Vulture funds are continuing to feather their nests in Ireland

by Padraig Conlon

These vulture funds are about to acquire another €9bn before the year is out with letters due to be sent to mortgage-holders in early 2020.

Who, and what, exactly are these funds and who is benefiting from their profiteering?

Vulture funds are private equity firms and pension funds that purchase non-performing or distressed loans at heavily discounted prices, which are eventually sold for profit.

They invest in several different asset classes, one of which is debt, and they are attractive prospects for banks, as they can clear non-performing loans off their books.

These loans are usually related to commercial or residential property, and vulture funds buy with the aim of taking charge and possession of the asset, through either a receiver or the courts.

Many homeowners were not even aware their mortgage was sold to a vulture fund.

The UN special rapporteur on the right to housing, Leilani Farha earlier this year sent a letter to the Irish government noting how they have facilitated housing financing through “preferential tax laws and weak tenant protections among other measures”.

The report was highly critical of Ireland for allowing vulture funds buy up properties, which has led to rocketing rents and a worsening housing crisis.

The report states that “almost overnight multinational private equity and asset management firms like Blackstone, have become the biggest landlords in the world, purchasing thousands and thousands of units… they have changed the global housing landscape”.

So who are the vulture funds operating in Ireland?


A US private equity firm created to mainly operate in the distressed debt market, they have been active in Ireland, among their largest purchases was a portfolio of commercial property loans from Ulster Bank.


The world’s largest investment bank, they were memorably described by US journalist, Matt Taibbi as a “great vampire squid wrapped around the face of humanity, relentlessly jamming its blood funnel into anything that smells like money.”

Goldman Sachs’s three main vulture funds, Ennis Property Finance, Beltany Property Finance and Liffey Acquisitions, have collected almost €1 billion from local borrowers in the last two years on distressed property loans.

Beltany Property Finance caused widespread anger in 2016 when it threatened to evict more than 100 families from their rented homes in Tyrrelstown.


Another of the world’s largest private equity firms, Lone Star and its affiliate Shoreline Residential, are the main vulture funds which bought the Irish Bank Resolution Corporation (IBRC) mortgage loans.

Shoreline employs Pepper Asset Servicing to manage its portfolio in Ireland.


World’s biggest private equity firm have been an active investor in Ireland since the economic crisis and the collapse of the property market.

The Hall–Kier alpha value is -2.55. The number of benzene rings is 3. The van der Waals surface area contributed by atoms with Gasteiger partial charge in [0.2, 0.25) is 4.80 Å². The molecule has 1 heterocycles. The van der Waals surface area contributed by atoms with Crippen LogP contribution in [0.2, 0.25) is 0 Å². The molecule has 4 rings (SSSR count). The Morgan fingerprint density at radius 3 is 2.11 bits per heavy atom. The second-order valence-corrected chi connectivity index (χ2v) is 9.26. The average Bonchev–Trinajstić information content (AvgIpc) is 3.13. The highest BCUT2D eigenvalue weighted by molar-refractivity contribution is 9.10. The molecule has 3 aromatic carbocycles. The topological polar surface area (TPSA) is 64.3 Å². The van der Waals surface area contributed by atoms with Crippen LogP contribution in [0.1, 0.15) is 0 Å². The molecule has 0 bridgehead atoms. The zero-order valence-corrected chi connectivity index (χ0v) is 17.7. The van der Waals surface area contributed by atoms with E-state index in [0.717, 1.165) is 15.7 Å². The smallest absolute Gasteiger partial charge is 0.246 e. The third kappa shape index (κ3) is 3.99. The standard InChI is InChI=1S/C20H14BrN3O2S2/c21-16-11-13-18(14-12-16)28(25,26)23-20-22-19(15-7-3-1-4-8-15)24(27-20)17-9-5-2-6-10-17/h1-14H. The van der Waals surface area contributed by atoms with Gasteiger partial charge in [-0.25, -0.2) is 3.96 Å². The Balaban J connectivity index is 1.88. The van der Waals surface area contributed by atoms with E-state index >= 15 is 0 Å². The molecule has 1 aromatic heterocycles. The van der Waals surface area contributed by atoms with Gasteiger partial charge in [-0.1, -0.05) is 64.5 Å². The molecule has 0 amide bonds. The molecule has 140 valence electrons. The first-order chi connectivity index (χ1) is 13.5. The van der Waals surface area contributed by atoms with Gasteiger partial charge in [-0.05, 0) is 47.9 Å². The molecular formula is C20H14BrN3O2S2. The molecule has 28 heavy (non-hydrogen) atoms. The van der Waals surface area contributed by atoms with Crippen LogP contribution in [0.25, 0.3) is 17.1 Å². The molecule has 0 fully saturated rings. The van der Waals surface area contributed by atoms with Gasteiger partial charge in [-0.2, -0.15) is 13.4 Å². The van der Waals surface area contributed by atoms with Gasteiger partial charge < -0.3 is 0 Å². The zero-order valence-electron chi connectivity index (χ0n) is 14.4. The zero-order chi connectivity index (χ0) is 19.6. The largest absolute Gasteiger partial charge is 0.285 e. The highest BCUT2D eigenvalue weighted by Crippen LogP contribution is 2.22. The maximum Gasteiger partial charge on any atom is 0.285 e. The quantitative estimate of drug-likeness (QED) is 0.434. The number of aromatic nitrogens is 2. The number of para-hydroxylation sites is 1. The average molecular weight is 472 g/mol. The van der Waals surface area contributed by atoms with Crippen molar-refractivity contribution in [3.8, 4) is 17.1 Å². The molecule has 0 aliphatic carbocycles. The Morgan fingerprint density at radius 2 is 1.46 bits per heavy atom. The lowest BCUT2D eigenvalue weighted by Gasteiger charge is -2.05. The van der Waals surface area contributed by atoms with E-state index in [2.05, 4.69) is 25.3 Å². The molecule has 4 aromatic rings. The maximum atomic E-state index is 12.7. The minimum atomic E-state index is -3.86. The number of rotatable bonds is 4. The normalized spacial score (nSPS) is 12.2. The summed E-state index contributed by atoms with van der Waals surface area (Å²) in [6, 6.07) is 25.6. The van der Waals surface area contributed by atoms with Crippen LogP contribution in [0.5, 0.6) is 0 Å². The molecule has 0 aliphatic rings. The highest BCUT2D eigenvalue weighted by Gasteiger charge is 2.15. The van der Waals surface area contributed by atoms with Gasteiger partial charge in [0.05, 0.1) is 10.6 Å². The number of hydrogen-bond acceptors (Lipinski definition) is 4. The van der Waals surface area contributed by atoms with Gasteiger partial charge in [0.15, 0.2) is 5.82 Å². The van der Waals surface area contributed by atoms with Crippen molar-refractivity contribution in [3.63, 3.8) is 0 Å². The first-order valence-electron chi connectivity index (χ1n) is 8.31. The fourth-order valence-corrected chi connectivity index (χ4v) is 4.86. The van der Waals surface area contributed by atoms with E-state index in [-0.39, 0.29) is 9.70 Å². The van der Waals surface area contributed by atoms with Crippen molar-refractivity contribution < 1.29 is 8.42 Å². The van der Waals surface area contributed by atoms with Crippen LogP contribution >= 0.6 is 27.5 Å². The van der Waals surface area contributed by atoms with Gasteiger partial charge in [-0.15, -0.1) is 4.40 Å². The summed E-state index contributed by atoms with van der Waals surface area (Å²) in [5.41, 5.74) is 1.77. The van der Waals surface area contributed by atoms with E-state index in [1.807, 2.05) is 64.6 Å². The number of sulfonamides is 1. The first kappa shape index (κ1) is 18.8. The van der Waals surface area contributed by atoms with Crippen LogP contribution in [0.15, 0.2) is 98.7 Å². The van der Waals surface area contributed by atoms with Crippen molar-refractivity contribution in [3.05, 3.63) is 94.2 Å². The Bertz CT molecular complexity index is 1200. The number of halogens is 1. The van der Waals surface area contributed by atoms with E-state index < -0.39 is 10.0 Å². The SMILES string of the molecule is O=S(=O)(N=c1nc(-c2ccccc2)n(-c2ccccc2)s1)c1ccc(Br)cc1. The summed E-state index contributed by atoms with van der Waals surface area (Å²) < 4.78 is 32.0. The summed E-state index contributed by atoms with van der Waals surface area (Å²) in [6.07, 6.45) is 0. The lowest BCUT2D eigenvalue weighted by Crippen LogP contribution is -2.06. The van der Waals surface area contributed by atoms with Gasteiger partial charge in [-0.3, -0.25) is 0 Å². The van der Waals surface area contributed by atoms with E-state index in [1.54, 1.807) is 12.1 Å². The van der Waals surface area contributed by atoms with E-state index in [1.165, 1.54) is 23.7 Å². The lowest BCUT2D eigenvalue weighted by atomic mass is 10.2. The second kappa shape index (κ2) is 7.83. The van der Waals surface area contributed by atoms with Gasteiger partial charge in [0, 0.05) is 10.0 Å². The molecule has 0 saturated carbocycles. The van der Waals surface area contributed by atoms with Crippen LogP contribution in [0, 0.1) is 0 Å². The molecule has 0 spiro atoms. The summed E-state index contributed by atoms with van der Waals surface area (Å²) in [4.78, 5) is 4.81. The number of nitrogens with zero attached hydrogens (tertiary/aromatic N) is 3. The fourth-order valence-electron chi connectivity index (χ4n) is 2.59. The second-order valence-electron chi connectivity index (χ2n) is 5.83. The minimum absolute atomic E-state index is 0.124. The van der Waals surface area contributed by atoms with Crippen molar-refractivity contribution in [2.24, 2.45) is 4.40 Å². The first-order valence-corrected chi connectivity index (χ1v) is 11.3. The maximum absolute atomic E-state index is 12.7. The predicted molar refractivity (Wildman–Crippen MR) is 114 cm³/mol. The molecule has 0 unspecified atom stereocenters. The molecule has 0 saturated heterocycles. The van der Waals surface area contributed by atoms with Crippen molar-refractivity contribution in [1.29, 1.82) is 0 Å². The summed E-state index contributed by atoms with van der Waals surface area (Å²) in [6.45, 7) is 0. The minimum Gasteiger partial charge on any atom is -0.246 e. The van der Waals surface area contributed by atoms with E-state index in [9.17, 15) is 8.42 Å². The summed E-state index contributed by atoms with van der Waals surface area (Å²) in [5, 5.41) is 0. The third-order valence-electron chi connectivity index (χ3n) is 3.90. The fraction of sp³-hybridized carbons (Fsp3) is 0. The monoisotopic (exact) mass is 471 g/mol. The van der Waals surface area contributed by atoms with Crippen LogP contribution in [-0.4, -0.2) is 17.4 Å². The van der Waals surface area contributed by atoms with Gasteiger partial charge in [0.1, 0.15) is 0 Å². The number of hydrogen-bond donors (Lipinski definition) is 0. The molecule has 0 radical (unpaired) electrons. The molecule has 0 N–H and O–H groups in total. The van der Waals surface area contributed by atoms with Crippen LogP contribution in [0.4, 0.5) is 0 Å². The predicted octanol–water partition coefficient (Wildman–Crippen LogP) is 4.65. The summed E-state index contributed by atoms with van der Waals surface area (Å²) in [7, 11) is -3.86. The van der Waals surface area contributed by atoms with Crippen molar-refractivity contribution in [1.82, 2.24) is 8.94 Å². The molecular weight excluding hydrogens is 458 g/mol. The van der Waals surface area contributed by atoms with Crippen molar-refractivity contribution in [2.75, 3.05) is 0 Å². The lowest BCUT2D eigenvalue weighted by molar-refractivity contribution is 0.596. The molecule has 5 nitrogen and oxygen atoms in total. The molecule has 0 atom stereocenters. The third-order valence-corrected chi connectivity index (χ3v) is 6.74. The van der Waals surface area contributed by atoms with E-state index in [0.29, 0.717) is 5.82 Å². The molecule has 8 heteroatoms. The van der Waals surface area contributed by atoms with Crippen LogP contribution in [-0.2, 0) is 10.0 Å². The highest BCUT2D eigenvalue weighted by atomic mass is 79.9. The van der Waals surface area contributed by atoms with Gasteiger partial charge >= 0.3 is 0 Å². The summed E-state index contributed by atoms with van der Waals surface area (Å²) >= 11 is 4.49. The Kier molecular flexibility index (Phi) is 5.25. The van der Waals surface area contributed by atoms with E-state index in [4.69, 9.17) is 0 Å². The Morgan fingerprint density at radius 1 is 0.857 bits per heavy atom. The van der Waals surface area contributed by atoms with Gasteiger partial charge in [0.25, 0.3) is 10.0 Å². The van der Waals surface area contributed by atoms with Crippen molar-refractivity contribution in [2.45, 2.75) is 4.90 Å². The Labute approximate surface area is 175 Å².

Another affiliate of Lone Star, Start Mortgages bought a portfolio of loans off Permanent TSB in September made up of 1,422 home mortgages and 510 buy-to-let mortgages, with a net book value of €274m.

Start are one of the most active vulture funds in taking legal proceedings against customers.


A leading US “global alternative investment manager” Apollo bought a portfolio of Irish home loans from Lloyds Bank in 2013 for €307m.


This week, new rules were announced aimed at helping consumers resolve mortgage disputes with vulture funds.

The deal between the Banking and Payments Federation of Ireland (BPFI), the State’s main banking lobby group, and the Money Advice and Budgeting Service (MABS) will see an information leaflet created for borrowers.

The deal sets out the rules of engagement between banks or funds and MABS, when they are representing borrowers.

It provides for how MABS and lenders can work together to try to resolve mortgage arrears for those borrowers who have already exhausted the Central Bank’s mortgage arrears resolution process, and are entering or are about to enter the legal process.

As per the new rules, where a mortgage is sold by a bank to a third party, that party must appoint a credit servicing firm to manage it and the protections afforded by the Central Bank’s Code of Conduct on Mortgage Arrears still apply.

This comes on foot of concern that borrowers whose loans were sold off by banks to third parties, would not be afforded the same consumer protections.

A new consumer information leaflet, “Protections If Your Mortgage Is Sold to a Third Party”, has been published to accompany the agreement.

However, David Hall, CEO of the Irish Mortgage Holders Organisation, was critical of the new agreement between the BPFI and MABS.

“This morning’s ‘Agreement’ raises more questions than answers and appears to favour vultures rather than customers, not least whether this informal scheme helps vultures bypass the current insolvency process with its checks and balances,” he said.

“Already people are asking is this ‘code’ an attempt by vultures to block people availing of ever improving insolvency arrangements.

“Vultures don’t like some of the insolvency arrangements where, despite some recent high-profile cases, many ordinary families have gotten good insolvency arrangements approved.

“I welcome the recognition by the Banking Federation and MABS that more than 40,000 citizens are in crisis, a potential tsunami in anyone’s language.

“The timing of this is curious, given that the Central Bank is examining restructuring arrangements vultures are doing.

“There is an old saying about the need to be wary of Greeks bearing gifts.”

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